R Kelly Returns To Court For Hearing On Aggravated Sexual Abuse Charges
R&B singer R. Kelly leaves the Leighton Criminal Courts Building following a hearing on June 26, 2019 in Chicago, Illinois.
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'Surviving R. Kelly, Part II' Episode 1 Recap: Survivors Face Horrific Year Of Fan Backlash

The latest installment also reveals the first documentary's impact and graphic details about Kelly’s childhood predators.

Readers note: This recap may be triggering to those who have experienced sexual assault.

It’s been a year since Lifetime’s groundbreaking Surviving R. Kelly documentary and there are new developments in the case of the veteran R&B singer accused of sexually assaulting multiple girls and women since the 1990s. He is currently in jail, without bail. His trials are set for April in Chicago and for May in Brooklyn, N.Y. The premiere of Surviving R. Kelly Part II: The Reckoning, which aired Thursday night (Jan. 2), documents unheard graphic details about the predators that sexually abused Kelly in his childhood and the methods Kelly’s survivors say he used to threaten victims and survivors who spoke out in 2019.

At the start of the first episode, Kelly’s brothers Bruce Kelly and Carey Kelly recounted a man in their Chicago neighborhood named Eli Henry, who was referred to as the “cool old man” and “uncle” by the kids in their community. One day Robert ran home after Henry tried “inappropriate things” with Robert, Bruce recalled. Neighborhood men jumped Henry and Kelly’s mother called the police. Henry was arrested and after he bonded out, he bribed Kelly’s mom by giving her $5,000 to not show up in court. She was struggling financially, Bruce said. “But if it had been my child, I don’t think no amount of money would have made me not prosecute that dude,” he continued.

“He did identify the man who abused him,” Andrea Kelly, R. Kelly’s ex-wife said. “He said, ‘I was so afraid ‘cause I was so little. He would take me out in the field and he told me, ‘Robert, you can’t tell anybody otherwise I’m a cooked goose.’’’

Both Carey and Robert were also raped by a child family member. The brothers did not say her name in the documentary.

“Sexual abuse at a really early age, especially from a family member can be really confusing,” said Dr. Jody Adewale, a clinical psychologist. Someone who struggles with that trauma at an early age would be confused about the rules and boundaries of sex into adulthood, he explained.

“In 19 years of reporting this story at the Chicago Sun-Times, and then Buzzfeed and The New Yorker, and everyone that I interviewed who knows about sexual abuse says often the victim becomes the defender of other victims,” journalist Jim DeRogatis said. “And occasionally, the victim becomes a victimizer. Is that what happened with R. Kelly?”

Kelly continues to deny all claims of sexual assault and his lawyers contend that the allegations against him are a “smear campaign.” His attorneys have accused the survivors of promoting “contemporaneous books, albums, and speaking tours,” according to the documentary.

The survivors describe pain and suffering since the first documentary aired, not fame and fortune as Kelly purports. Parents who spoke out faced backlash from critics, including Keyshia Cole and Master P, who accused them of not protecting their daughters after they met Kelly.

 

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The truth hurts. Don’t put your trust in man, put it in God. Part 1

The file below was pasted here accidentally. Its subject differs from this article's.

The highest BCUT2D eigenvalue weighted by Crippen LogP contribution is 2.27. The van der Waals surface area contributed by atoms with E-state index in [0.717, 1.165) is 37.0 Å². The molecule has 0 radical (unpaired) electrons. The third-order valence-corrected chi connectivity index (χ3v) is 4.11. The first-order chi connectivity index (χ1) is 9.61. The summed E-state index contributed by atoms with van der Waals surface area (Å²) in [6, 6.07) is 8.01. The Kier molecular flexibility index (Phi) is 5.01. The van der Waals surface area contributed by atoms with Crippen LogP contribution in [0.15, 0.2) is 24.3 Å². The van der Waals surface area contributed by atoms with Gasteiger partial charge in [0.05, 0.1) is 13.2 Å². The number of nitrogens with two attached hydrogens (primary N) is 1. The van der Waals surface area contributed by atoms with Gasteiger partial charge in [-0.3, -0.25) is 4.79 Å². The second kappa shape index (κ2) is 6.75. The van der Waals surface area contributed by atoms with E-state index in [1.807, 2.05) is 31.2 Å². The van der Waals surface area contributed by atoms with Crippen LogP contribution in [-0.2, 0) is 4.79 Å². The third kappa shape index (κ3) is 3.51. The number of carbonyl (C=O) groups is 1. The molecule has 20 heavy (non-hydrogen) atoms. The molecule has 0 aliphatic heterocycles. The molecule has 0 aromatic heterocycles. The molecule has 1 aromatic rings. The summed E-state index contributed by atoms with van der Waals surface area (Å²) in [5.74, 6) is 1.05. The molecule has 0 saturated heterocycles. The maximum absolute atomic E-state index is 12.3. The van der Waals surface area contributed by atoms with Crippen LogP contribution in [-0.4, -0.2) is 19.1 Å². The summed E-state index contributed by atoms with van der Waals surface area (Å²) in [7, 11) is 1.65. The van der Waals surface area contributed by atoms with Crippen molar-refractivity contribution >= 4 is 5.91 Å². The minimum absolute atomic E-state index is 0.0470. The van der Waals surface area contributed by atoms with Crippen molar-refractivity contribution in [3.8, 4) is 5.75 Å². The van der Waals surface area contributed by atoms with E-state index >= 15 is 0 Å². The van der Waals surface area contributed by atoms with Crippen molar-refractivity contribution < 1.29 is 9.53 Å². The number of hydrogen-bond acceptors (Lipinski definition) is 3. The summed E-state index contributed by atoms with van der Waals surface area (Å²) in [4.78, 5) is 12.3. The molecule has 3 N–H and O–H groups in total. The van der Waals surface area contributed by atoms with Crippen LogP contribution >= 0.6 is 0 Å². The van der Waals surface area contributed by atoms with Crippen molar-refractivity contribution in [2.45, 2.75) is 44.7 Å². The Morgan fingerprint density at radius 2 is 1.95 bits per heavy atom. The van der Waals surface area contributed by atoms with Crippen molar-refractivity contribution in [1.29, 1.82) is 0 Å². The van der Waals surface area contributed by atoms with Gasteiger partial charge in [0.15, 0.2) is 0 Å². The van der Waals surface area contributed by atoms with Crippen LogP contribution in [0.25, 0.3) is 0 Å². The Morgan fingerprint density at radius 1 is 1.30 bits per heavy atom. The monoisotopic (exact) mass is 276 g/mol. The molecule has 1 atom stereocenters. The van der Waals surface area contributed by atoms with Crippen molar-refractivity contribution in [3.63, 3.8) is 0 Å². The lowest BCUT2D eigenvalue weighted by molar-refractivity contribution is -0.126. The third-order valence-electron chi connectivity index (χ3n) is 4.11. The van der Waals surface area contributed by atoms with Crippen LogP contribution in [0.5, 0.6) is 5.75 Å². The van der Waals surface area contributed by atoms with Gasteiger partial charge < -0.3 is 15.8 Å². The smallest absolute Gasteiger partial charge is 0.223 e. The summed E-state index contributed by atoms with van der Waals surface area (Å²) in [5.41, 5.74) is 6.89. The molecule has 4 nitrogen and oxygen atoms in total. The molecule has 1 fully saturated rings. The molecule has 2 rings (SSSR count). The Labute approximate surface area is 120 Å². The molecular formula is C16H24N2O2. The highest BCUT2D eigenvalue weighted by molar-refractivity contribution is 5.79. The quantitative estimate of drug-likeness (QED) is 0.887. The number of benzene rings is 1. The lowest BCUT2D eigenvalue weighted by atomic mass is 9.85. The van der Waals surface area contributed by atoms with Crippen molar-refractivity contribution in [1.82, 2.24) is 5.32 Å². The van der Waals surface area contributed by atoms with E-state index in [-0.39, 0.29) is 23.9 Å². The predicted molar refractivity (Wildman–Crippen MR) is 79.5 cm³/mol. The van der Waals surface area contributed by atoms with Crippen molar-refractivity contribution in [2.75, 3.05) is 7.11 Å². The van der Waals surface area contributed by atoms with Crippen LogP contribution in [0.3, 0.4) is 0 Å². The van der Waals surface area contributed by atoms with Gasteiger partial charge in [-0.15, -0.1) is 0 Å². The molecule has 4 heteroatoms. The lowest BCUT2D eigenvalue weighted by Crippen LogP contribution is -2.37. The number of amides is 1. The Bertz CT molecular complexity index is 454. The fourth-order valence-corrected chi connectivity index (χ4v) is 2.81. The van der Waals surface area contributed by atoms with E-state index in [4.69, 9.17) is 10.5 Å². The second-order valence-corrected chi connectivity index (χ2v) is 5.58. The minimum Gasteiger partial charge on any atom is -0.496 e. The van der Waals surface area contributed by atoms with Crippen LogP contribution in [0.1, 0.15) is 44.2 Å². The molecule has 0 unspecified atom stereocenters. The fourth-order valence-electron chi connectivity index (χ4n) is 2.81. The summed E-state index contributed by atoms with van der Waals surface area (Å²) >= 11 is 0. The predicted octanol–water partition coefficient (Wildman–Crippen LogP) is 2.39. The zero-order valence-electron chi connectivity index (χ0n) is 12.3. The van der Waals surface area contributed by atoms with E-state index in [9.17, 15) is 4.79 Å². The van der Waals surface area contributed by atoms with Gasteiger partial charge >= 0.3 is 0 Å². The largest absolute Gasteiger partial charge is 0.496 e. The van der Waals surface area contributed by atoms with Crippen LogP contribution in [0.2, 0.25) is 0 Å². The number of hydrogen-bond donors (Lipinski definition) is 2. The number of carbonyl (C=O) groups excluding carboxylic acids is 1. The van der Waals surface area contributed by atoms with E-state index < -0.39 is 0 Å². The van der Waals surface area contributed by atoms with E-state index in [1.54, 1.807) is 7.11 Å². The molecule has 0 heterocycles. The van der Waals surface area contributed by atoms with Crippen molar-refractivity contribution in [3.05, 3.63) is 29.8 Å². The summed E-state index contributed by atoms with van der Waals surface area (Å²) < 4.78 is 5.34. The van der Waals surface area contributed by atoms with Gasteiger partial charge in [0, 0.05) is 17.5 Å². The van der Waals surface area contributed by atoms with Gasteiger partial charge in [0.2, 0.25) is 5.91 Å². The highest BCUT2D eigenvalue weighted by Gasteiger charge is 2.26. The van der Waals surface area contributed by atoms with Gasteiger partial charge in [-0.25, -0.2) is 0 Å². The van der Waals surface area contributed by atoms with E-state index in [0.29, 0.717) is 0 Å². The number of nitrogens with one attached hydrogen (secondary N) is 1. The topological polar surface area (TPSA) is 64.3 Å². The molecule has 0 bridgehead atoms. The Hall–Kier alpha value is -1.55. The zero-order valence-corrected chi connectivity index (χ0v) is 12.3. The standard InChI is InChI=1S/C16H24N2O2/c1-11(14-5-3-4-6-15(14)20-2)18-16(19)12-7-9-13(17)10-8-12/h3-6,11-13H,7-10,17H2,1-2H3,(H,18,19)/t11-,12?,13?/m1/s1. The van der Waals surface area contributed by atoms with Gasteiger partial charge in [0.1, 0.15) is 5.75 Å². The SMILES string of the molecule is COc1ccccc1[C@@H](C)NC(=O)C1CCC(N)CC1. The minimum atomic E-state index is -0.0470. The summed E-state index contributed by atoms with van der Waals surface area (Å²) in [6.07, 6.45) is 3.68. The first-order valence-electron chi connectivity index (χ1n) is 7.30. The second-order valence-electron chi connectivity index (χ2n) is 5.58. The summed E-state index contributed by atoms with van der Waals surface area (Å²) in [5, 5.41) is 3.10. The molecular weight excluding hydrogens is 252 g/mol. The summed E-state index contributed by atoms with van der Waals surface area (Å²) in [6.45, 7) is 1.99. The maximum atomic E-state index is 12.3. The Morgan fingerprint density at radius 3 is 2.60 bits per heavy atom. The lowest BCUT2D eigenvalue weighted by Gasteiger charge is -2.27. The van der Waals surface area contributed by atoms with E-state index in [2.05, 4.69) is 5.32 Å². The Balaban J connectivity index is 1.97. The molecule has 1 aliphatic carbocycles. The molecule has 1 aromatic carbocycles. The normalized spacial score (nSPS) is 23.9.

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“At the time, of course, they were not making decisions that they thought meant, ‘I’m not gonna see my child for the next two or three years,’” said Oronike Odeleye, co-founder of the Mute R. Kelly movement, in defense of the families.

Charles Rodgers and Kelly Rodgers, the parents of Faith Rodgers, who sued Kelly in May 2018 for mental, sexual and verbal abuse, said they warned her not to call the singer after he slipped her his number at one of his shows. But they were not aware of Faith’s relationship until after she left Kelly.

“Seeing his personality flip was enough for me,” Faith said. “Just little things like, ‘Send me a picture of what you’re wearing,’ to ‘Tell me where you live,’ to ‘Tell me everywhere you go outside of where you live,’ to ‘I want the address to that place.’”

After Faith sued Kelly, her attorney Gloria Allred, received a letter stating she needed to abandon efforts to “ruin his career” or nude photos of her would be leaked. Faith’s family also moved because they were receiving threats.

Other victims were threatened, too. “People started DMing [me] and saying B, count your days,” Asante McGee said. Jerhonda Pace said she moved out of Illinois because she was twice threatened by fans at a mall. There was also a Facebook page, which “exposed” each survivor who spoke out. They posted nude photos of Faith Rodgers and Ashante McGee’s old mugshots.

During the New York documentary screening in December 2018, which many of the survivors attended, attendees were evacuated because of a gun threat.

After the documentary aired in January 2019, Sony and RCA dropped R. Kelly, but the company continues to sell his records.

“The thing that’s different about R. Kelly is he’s actively doing this stuff,” said Tarana Burke. “And so the idea of him losing his record contract or people supporting him and playing his music gives him revenue, and the more revenue he has the more resources he has he puts these resources into what he was doing to these girls.”

Despite many survivor accounts, R. Kelly still has people in his corner. One of them is his former staff member Jen Emrich, who fights on his behalf via social media.

“What worked for me was to go on social media and use the hashtags, ‘#unmuterkelly,’ [and] ‘#rkellz’,” she said in a now private post. “It started a whole movement. It worked. Thank God.”

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